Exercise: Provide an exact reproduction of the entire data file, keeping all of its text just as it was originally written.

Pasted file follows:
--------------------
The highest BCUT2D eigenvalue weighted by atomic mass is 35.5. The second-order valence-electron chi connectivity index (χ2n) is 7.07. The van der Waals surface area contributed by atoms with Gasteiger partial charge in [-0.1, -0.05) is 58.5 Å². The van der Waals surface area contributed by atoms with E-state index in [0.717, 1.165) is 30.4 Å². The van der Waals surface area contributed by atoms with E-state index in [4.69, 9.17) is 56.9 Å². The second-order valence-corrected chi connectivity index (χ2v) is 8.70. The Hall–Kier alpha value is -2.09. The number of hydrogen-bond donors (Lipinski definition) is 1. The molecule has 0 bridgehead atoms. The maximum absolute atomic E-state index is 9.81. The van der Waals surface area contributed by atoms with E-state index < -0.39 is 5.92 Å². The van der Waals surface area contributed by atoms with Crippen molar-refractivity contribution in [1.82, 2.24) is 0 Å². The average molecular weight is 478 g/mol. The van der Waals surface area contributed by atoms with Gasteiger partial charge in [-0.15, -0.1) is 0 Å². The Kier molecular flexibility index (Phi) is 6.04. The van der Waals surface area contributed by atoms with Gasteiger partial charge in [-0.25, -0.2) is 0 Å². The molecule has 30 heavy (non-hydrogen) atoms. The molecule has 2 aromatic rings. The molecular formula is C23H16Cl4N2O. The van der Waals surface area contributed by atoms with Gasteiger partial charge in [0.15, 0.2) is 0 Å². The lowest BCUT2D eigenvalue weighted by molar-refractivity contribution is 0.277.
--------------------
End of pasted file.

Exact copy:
The highest BCUT2D eigenvalue weighted by atomic mass is 35.5. The second-order valence-electron chi connectivity index (χ2n) is 7.07. The van der Waals surface area contributed by atoms with Gasteiger partial charge in [-0.1, -0.05) is 58.5 Å². The van der Waals surface area contributed by atoms with E-state index in [0.717, 1.165) is 30.4 Å². The van der Waals surface area contributed by atoms with E-state index in [4.69, 9.17) is 56.9 Å². The second-order valence-corrected chi connectivity index (χ2v) is 8.70. The Hall–Kier alpha value is -2.09. The number of hydrogen-bond donors (Lipinski definition) is 1. The molecule has 0 bridgehead atoms. The maximum absolute atomic E-state index is 9.81. The van der Waals surface area contributed by atoms with E-state index < -0.39 is 5.92 Å². The van der Waals surface area contributed by atoms with Crippen molar-refractivity contribution in [1.82, 2.24) is 0 Å². The average molecular weight is 478 g/mol. The van der Waals surface area contributed by atoms with Gasteiger partial charge in [-0.15, -0.1) is 0 Å². The Kier molecular flexibility index (Phi) is 6.04. The van der Waals surface area contributed by atoms with Gasteiger partial charge in [-0.25, -0.2) is 0 Å². The molecule has 30 heavy (non-hydrogen) atoms. The molecule has 2 aromatic rings. The molecular formula is C23H16Cl4N2O. The van der Waals surface area contributed by atoms with Gasteiger partial charge in [0.15, 0.2) is 0 Å². The lowest BCUT2D eigenvalue weighted by molar-refractivity contribution is 0.277.